Crucial Skills®

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Crucial Conversations for Mastering Dialogue

What to Do When You’ve Been Blindsided

Dear Crucial Skills,

A few months ago, while I was out of town, a colleague aired his grievances against me in a meeting with our new CEO. Two others joined in. This colleague previously reported to me, then was promoted to be my peer. He has been a contentious bully ever since, badmouthing me behind my back. When I returned from my trip, I was called into a meeting with the new CEO and the three who have issues with me. I was blindsided by their allegations. I pushed back very little but have since been stewing to the point of depression. Where should I go from here?


Dear Slammed,

I’m sorry for the painful experience you’re going through. I hope something I offer will be helpful to you.

You used a word in your note that brings me to a full stop: depression. If that word accurately describes your emotional state, I urge you to get help. Immediately. If you are depressed, you will be limited in your ability to benefit from any tactical advice I can offer. A trained therapist can give you the emotional support you need and recommend ways of maintaining your psychological safety and rebuilding your health.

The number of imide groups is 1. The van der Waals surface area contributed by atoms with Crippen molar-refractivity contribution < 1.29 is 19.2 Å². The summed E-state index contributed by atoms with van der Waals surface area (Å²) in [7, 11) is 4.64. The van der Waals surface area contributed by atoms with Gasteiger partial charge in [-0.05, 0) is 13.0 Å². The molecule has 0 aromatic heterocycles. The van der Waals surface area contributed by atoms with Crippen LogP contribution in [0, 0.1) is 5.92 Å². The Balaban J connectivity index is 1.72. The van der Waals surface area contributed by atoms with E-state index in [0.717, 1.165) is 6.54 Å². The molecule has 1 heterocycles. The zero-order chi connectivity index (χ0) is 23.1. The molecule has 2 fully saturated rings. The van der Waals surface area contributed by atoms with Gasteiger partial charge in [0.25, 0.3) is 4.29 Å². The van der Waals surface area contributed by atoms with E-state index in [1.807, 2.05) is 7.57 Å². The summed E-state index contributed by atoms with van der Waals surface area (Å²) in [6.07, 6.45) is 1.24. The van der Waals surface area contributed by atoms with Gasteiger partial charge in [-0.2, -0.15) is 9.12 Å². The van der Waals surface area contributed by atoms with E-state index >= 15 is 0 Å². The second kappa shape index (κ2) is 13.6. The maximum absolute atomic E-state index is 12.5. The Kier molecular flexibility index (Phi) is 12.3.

If, however, you believe you have the emotional resources to try to solve the problem, I offer the following.

I’m limited in my ability to help because I cannot judge the merits of your colleague’s assertions. I don’t know, for example, whether their behavior represents any one of the following:

  • Complete fabrication: Were their allegations fabricated in a conspiracy to damage you?
  • Zero communication: Did any one of them make an attempt to share their concerns directly with you?
  • Some merit and some communication: Or, is there some truth to what they are alleging and they have made some attempt to communicate with you?

My experience in situations like this is that while the first and second scenarios sometimes happen, if we are humble and honest enough, we discover our situation is more like the third option. My first advice is to allow yourself to experience the hurt and shock you feel, and to take the time you need to absorb it. Then, when you are ready, do your best to examine the situation objectively—perhaps with the help of a trusted colleague with an independent viewpoint who will give you honest feedback.

Then, swallow hard and ask your CEO to reassemble the group. As difficult as it is for you, it’s important that the solution happen in the same setting where the problem occurred.

Begin the meeting as follows: “A few weeks ago you shared some feedback that surprised me. My hope today is to better understand your concerns. My goal is to work well with you, and from what you shared, it appears I’m failing. I may need some time to reflect on what you share today and decide on the best path forward, but I need to better understand what you are experiencing in order to figure that out.”